And in the United Kingdom, LGBT community members and others are debating a plan to establish the first 'LGBT School.'

Let the Courts Decide: The Austria Constitutional Court has lifted the restrictions on gay couples wanting to adopt children, while Portugal's parliament refuses to consider LGBT adoption rights. Meanwhile, in the UK, where LGBT people have had adoption rights since 2007, a UK Family Court magistrate has been suspended for making derogatory comments about potential gay parents during court. 

Stating that it doesn't recognize homosexuality, the Botswana government is appealing a high court case that allowed a Botswana LGBT organization the right to register. And the leader of a Russian LGBT youth support group has been fined for breaking the anti-gay propaganda law. 

After refusing to hear the case this past fall, the US Supreme court has agreed to hear the case for same-sex marriage equality and the related question on whether states must recognize those marriages.

An Italian court has ruled that the Ministry of Defence and Ministry of Infrastructure and Transport are guilty of 'homophobic behavior' for revoking a soldier's drivers license due to his sexuality.  And in a landmark case, a French court has found Twitter users guilty of hate speech for posting anti-gay tweets that use the hashtag, #BrûlonsLesGaysSurdu 'Let's burn the gays.'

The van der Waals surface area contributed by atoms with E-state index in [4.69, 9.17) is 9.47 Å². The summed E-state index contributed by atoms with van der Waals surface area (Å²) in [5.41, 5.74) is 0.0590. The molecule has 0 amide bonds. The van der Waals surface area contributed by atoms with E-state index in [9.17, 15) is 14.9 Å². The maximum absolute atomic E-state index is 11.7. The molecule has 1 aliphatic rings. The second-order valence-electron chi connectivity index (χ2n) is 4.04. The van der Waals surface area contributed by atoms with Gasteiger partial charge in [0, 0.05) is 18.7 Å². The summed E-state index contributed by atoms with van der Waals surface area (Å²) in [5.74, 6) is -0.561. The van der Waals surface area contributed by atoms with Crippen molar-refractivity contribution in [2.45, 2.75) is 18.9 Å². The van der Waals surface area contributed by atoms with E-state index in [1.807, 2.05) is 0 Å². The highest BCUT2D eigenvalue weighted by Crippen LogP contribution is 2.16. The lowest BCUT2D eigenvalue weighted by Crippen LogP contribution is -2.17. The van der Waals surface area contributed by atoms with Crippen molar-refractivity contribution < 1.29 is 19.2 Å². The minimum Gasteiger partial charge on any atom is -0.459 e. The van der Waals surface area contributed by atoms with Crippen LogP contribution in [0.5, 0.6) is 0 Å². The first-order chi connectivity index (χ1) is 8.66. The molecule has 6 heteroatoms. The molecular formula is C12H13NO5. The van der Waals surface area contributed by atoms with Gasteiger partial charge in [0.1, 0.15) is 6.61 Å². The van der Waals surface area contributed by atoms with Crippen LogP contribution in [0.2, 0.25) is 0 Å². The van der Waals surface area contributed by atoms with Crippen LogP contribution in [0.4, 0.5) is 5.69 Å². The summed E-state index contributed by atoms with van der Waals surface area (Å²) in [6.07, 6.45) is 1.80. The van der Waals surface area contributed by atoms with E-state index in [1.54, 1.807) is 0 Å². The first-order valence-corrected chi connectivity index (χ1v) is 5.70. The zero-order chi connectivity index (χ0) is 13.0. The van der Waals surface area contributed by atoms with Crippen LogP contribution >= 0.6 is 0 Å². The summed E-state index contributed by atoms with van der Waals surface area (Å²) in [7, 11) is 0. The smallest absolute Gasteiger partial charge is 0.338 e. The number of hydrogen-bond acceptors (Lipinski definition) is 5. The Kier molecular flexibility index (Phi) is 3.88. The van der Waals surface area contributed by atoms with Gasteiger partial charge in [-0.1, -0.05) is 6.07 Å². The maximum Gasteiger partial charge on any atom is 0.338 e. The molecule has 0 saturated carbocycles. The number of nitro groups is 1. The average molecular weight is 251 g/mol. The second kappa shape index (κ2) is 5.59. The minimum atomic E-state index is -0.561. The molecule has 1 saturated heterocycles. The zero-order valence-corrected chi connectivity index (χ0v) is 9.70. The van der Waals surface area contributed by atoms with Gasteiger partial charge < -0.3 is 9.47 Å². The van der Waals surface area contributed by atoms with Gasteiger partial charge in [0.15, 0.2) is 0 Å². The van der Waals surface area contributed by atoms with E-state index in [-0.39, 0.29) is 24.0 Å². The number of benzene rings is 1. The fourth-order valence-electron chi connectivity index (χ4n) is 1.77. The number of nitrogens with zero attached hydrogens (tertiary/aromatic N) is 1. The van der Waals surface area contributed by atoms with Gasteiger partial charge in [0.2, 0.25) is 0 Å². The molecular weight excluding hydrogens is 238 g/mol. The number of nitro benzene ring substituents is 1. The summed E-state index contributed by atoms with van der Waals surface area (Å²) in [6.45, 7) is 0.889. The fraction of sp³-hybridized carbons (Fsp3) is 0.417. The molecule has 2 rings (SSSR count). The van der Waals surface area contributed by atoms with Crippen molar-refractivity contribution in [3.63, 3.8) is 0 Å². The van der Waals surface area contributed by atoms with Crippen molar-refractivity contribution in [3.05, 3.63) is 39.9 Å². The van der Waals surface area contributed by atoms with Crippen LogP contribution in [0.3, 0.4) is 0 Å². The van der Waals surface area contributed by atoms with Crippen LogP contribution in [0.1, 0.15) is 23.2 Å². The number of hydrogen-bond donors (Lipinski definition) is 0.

Remembrance: The suicide of trans teenager Leelah Alcorn this January has sparked discussion about how family and friends can support and understand trans people.  And on this 70th anniversary of the liberation of Auschwitz, human rights campaigner Peter Tatchell recalls the horrors faced by gay victims of the Holocaust.

Culture and Sports: American soccer player Robbie Rogers is speaking out against the Fédération Internationale de Football Association for choosing anti-gay Russia and Qatar for the next two World Cup competitions. Elsewhere, Equatorial Guinea's football team leader speaks out about gender testing after she and other teammates were forced to 'prove' they are women. 

In China, lesbians and gay men are using a new app to find each other for ‘cooperative marriages’ that will provide society approved marriages. 

Oscar nominated film Selma has brought together  LGBT and ethnic minority communities to honor the role of activists of the 1960s civil rights movement. Meanwhile, US distributors of the award winning film Pride, which tells the story of gay activists that fought for British miner's rights in the 1980s, have removed all gay references from the packaging. 

Over a thousand people staged a kiss-in at a Vienna café after the owner called a lesbian couple 'disgusting' and threw them out for kissing. 

Three new hilarious and explicitly gay-television shows are being dubbed England's 'event of the week.' And actors Stephen Fry and Benedict Cumberbatch campaign to formally pardon the 49,000 gay men who were persecuted under British law for being gay. Meanwhile, the first openly gay Nigerian actor Adebisi Alimi talks about being an advocate for LGBT people in Nigeria.

In Ecuador, a group has published Ecuador's first kids book about being trans. A new photo exhibit documents the next generation of queer youth. And in Rome, the Vatican's gay-themed art goes on display.